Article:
Yemeni opposition leaders today rejected a call by the regime to join a “national unity government” and insisted that their demands for regime change and a free election remain as they always have been.
Long-standing Yemeni dictator Ali Abdullah Saleh cited the rejection today in his talks with top religious leaders in Sanaa, saying that the opposition simply won’t agree to any negotiations at all. This is true, since Saleh has refused to resign.
Incredibly, however, Saleh is also said to have told those clerics that he is “fed up with power” and that his regime “are ready to leave” but are afraid the nation would split into “more than two” if he does.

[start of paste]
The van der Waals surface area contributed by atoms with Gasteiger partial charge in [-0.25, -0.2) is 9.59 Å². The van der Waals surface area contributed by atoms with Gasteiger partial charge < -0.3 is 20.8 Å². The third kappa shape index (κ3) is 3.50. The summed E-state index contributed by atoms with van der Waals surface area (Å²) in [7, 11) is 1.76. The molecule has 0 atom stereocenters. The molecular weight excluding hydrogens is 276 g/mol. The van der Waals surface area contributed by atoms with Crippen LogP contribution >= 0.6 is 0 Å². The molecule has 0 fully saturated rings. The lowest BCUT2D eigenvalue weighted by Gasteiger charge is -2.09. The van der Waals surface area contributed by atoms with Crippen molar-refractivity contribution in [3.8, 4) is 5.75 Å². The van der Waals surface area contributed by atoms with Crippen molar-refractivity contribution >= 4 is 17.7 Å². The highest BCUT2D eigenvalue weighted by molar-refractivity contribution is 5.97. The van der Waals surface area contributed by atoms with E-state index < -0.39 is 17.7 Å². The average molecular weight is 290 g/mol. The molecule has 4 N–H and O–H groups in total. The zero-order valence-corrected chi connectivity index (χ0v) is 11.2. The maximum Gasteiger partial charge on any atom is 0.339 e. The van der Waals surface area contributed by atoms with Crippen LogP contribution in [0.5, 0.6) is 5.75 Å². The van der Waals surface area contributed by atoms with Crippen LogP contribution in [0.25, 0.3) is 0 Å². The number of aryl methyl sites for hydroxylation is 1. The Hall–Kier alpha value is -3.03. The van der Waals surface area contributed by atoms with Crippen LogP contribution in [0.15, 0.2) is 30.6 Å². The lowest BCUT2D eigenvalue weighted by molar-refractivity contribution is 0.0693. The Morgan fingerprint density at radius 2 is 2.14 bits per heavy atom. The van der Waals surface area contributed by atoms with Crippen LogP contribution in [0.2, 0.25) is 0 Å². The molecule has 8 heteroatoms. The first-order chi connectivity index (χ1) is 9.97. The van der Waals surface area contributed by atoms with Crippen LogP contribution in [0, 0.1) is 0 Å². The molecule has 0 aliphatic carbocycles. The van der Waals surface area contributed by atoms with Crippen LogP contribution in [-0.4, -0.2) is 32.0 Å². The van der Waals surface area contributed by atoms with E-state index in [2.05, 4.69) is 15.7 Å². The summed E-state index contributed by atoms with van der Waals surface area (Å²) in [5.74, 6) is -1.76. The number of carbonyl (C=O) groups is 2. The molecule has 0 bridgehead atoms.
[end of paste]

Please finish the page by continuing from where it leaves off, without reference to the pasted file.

Which may well be the case, as there are active secessionist movements both in the far north of Yemen (which is dominated by the Shi’ite Houthis) and the south, where many want to renew the creation of the South Yemen nation that was annexed after the fall of the Soviet Union.
But these secessionist movements seem to be growing primarily in response to anger at the Saleh regime, and his continued rule is surely not going to calm them down.
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